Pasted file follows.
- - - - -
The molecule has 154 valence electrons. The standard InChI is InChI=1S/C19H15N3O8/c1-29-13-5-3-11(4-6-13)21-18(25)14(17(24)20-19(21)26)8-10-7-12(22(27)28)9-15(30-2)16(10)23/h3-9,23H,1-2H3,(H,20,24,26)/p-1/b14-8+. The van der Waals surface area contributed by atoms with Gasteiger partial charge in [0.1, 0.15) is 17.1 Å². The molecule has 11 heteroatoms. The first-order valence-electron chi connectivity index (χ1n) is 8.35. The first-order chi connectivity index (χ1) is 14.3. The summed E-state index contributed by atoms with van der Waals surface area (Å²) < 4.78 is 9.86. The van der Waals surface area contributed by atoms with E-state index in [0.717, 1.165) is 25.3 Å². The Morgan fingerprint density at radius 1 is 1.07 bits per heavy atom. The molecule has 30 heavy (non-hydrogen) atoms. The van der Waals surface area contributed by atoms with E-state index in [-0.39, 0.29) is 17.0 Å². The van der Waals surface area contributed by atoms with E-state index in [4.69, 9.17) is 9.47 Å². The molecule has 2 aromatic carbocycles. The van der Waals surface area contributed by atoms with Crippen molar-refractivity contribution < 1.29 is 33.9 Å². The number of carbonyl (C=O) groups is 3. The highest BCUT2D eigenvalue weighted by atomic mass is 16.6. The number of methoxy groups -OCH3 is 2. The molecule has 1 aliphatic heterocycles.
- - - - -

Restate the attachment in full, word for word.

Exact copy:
The molecule has 154 valence electrons. The standard InChI is InChI=1S/C19H15N3O8/c1-29-13-5-3-11(4-6-13)21-18(25)14(17(24)20-19(21)26)8-10-7-12(22(27)28)9-15(30-2)16(10)23/h3-9,23H,1-2H3,(H,20,24,26)/p-1/b14-8+. The van der Waals surface area contributed by atoms with Gasteiger partial charge in [0.1, 0.15) is 17.1 Å². The molecule has 11 heteroatoms. The first-order valence-electron chi connectivity index (χ1n) is 8.35. The first-order chi connectivity index (χ1) is 14.3. The summed E-state index contributed by atoms with van der Waals surface area (Å²) < 4.78 is 9.86. The van der Waals surface area contributed by atoms with E-state index in [0.717, 1.165) is 25.3 Å². The Morgan fingerprint density at radius 1 is 1.07 bits per heavy atom. The molecule has 30 heavy (non-hydrogen) atoms. The van der Waals surface area contributed by atoms with E-state index in [-0.39, 0.29) is 17.0 Å². The van der Waals surface area contributed by atoms with E-state index in [4.69, 9.17) is 9.47 Å². The molecule has 2 aromatic carbocycles. The van der Waals surface area contributed by atoms with Crippen molar-refractivity contribution < 1.29 is 33.9 Å². The number of carbonyl (C=O) groups is 3. The highest BCUT2D eigenvalue weighted by atomic mass is 16.6. The number of methoxy groups -OCH3 is 2. The molecule has 1 aliphatic heterocycles.